Atul Gawande has written about this, focusing on acute care and hospital based settings. However, this explosion in complexity is every bit as evident in the ambulatory environment. In some sense it may be worse since most of our interventions happen in a much less controlled environment which provides less consistent feedback for patients and providers alike.
I am reminded of a quote from Thomas Sowell in his book "The Quest for Cosmic Justice", where he notes:
Unfortunately, the inherent scarcity of resources means that all of the evils that are preventable seriatum are not preventable simultaneously
This leads to even more complexity which drives those practicing into greater focus on even narrowing areas of expertise and ownership of responsibility. It is a cycle which results in greater and greater complexity and less and less integration of care.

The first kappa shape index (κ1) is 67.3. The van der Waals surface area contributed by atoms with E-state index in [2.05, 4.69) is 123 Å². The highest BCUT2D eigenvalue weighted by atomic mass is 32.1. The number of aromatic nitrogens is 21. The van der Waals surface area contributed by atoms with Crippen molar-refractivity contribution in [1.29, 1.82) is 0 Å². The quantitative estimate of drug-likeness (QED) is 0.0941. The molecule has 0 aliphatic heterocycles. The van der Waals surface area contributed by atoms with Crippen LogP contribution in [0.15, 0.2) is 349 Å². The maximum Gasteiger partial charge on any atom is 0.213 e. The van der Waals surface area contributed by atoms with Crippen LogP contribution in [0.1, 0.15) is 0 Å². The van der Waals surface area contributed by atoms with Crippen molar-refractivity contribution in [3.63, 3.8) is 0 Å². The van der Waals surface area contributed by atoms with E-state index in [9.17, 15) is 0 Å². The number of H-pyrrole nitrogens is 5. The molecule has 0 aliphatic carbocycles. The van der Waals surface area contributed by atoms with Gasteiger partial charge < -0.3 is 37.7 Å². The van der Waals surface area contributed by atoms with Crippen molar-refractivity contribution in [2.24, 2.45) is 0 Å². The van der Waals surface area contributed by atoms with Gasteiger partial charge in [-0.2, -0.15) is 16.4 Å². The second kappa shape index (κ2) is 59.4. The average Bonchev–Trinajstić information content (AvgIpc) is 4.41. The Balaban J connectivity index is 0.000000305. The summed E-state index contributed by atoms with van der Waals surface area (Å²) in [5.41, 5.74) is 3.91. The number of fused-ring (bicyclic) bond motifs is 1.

I am reminded to a host of other industries where control of complex systems have been moved out of human hands. Airline pilots increasingly are managers of computer systems with fly airplanes. Manufacturing has moved from human controls to computer controls as well as use of robots to replace human labor. In each of these environments it was recognized that the human mind is not the ideal tool to manage huge amounts of information.